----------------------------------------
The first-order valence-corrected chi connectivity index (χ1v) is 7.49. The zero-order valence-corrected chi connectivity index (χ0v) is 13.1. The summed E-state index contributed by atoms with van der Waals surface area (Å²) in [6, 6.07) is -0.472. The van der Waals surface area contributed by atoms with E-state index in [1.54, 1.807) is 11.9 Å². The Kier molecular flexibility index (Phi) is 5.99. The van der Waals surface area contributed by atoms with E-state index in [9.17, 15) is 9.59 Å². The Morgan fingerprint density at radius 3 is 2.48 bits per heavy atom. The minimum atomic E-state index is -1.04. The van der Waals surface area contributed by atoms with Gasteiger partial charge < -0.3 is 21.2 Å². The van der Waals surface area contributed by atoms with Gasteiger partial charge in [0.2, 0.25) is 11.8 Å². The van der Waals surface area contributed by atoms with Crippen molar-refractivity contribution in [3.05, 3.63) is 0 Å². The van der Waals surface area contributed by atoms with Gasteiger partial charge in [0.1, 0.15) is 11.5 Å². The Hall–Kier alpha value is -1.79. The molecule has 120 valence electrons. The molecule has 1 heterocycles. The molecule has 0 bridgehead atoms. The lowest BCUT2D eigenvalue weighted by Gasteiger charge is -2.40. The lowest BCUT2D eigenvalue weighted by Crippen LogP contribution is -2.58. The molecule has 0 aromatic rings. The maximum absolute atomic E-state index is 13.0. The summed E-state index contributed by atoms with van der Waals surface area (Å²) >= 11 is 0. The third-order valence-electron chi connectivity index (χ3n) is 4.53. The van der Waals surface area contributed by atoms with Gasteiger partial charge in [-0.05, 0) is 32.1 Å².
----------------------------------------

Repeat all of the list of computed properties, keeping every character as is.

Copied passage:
The first-order valence-corrected chi connectivity index (χ1v) is 7.49. The zero-order valence-corrected chi connectivity index (χ0v) is 13.1. The summed E-state index contributed by atoms with van der Waals surface area (Å²) in [6, 6.07) is -0.472. The van der Waals surface area contributed by atoms with E-state index in [1.54, 1.807) is 11.9 Å². The Kier molecular flexibility index (Phi) is 5.99. The van der Waals surface area contributed by atoms with E-state index in [9.17, 15) is 9.59 Å². The Morgan fingerprint density at radius 3 is 2.48 bits per heavy atom. The minimum atomic E-state index is -1.04. The van der Waals surface area contributed by atoms with Gasteiger partial charge < -0.3 is 21.2 Å². The van der Waals surface area contributed by atoms with Gasteiger partial charge in [0.2, 0.25) is 11.8 Å². The van der Waals surface area contributed by atoms with Crippen molar-refractivity contribution in [3.05, 3.63) is 0 Å². The van der Waals surface area contributed by atoms with Gasteiger partial charge in [0.1, 0.15) is 11.5 Å². The Hall–Kier alpha value is -1.79. The molecule has 120 valence electrons. The molecule has 1 heterocycles. The molecule has 0 bridgehead atoms. The lowest BCUT2D eigenvalue weighted by Gasteiger charge is -2.40. The lowest BCUT2D eigenvalue weighted by Crippen LogP contribution is -2.58. The molecule has 0 aromatic rings. The maximum absolute atomic E-state index is 13.0. The summed E-state index contributed by atoms with van der Waals surface area (Å²) >= 11 is 0. The third-order valence-electron chi connectivity index (χ3n) is 4.53. The van der Waals surface area contributed by atoms with Gasteiger partial charge in [-0.05, 0) is 32.1 Å².